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'Disappearances' a rollicking Vermont adventure

Article published Apr 9, 2006


ESSEX — Jay Craven got it right when he called his new film a Vermont western. "Disappearances," based on the Howard Frank Mosher novel, is a wild and rollicking adventure through the wilderness of Vermont and Canada that involves gunplay, booze and women — but it's the men who have all the fun.

Kingdom County Productions' "Disappearances" had its official Vermont premiere Friday evening in Essex. Star Kris Kristofferson, among others, director Craven and author Mosher were all on hand to greet the three packed theaters of the Essex Cinemas. The film is scheduled to tour Vermont in July.

There is even a touch of the surreal in "Disappearances." It seems impossible to kill off the one evil character, which is taken from the French Canadian "loup garou" legend, where the evil creature lives on agelessly until confronted by someone who calls him by name and spills his blood.

Kris Kristofferson is a natural as the impossibly optimistic Franco-American farmer and former "rum-runner" Quebec Bill Bonhomme, showing off Kristofferson's fine music as well as acting abilities. Nobody and nothing — not even his down-to-earth 15-year-old son Wild Bill, played with unusual depth by Charlie McDermott — can get Quebec Bill to lose faith in his latest scheme.

It's the Depression and the Prohibition period, so there's no money. When a fire destroys his barn full of hay, Quebec Bill is desperate for cash to feed the cattle. Against the objections of his exasperated wife Evangeline, Heather Rae, he decides to take one last whiskey run for the money and takes his son along to learn the trade.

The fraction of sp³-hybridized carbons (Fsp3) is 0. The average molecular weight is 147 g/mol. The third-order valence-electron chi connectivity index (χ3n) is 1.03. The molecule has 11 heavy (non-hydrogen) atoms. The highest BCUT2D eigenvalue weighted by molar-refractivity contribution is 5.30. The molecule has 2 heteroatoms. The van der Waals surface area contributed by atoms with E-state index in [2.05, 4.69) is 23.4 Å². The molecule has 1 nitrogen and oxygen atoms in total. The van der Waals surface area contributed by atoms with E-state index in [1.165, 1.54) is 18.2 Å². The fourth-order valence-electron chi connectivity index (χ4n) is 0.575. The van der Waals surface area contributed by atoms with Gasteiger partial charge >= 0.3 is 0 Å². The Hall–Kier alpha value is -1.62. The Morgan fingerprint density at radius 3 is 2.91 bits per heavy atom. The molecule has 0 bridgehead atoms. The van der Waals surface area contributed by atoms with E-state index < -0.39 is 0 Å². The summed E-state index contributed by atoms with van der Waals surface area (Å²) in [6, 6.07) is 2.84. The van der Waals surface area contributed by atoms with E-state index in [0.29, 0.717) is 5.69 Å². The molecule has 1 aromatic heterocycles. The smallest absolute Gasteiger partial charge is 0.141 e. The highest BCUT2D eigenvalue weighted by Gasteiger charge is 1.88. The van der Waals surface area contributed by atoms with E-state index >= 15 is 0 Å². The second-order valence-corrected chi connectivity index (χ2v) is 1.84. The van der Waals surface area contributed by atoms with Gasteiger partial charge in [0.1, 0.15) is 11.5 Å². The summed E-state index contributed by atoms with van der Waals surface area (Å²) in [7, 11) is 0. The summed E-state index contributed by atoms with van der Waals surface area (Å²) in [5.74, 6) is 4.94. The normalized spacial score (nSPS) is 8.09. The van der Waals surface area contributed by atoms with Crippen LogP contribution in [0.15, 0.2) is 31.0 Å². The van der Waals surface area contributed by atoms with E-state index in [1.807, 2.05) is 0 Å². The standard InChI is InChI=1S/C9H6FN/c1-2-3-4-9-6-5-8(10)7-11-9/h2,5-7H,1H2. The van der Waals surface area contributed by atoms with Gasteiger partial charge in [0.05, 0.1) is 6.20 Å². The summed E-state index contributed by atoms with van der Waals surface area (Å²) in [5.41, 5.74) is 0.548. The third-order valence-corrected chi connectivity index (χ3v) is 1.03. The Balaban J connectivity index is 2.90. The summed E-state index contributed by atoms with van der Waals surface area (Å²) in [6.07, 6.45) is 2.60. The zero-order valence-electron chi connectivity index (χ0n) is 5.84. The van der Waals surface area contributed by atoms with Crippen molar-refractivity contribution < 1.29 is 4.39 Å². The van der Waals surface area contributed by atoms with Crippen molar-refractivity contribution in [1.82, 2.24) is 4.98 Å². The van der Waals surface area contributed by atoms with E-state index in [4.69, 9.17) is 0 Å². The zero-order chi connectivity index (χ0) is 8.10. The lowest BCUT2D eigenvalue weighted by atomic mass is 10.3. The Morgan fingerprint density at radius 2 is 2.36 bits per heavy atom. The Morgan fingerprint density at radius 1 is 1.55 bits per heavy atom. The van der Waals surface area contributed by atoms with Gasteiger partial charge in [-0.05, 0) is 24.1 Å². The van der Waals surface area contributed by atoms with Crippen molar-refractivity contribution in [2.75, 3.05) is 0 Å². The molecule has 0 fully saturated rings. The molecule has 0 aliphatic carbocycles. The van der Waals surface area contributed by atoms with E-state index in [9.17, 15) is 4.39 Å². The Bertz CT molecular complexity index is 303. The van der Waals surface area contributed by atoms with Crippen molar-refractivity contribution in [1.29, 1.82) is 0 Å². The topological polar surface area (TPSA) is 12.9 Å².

But Evangeline won't let go of her son until Cordelia, Quebec Bill's aunt and the family sage, gives the word. In a powerfully understated performance by French Canadian superstar Genevieve Bujold, Cordelia keeps showing up at the oddest times — and eventually saves the day.

Quebec Bill is joined by his brother-in-law Henry, played with wit and depth by Gary Farmer, and Henry's V-12 Cadillac, "White Lightning." They are assisted — and as often as not burdened — by the sodden farmhand Rat Kinneson, hilariously played by William Sanderson.

What appears to be a pretty straightforward whiskey run turns out to be a lot more than they've bargained for. The Vermont crew soon finds itself in the middle of a violent feud between two French Canadian bootleg gangs — and up against the nasty Carcajou, a menacing Lothaire Bluteau.

Carcajou seems to be just about everywhere. Even when the Vermonters think they have killed him, he shows up again.

It is also during this adventure that Wild Bill begins to learn the truth about his enigmatic father — and becomes a man.

Before Wild Bill and Quebec Bill reach home, they find themselves in a car chase, a boat chase and hiding in a monastery, to say nothing of hijacking a train.

"Disappearances" is easily Craven's best film to date. The Barnet filmmaker's "Where the Rivers Flow North" was a tad too "meaningful" to be entertaining, while his "Stranger in the Kingdom" was entertaining enough, but lacked resonance.

"Disappearances" is entertaining and emotionally rewarding.

The characters are real enough so that the audience can become invested in them, and the unpredictability of the narrative keeps viewers on the edge of their seats pretty much throughout. And viewers will find themselves reexamining the film long after the final credits roll.

Vermont's wilderness and rural areas always play a big role in Craven films, and this one, filmed by Wolfgang Held, shares that same beauty. For the first time, Craven has successfully combined the qualities of entertainment and depth — and added a touch of mystery.




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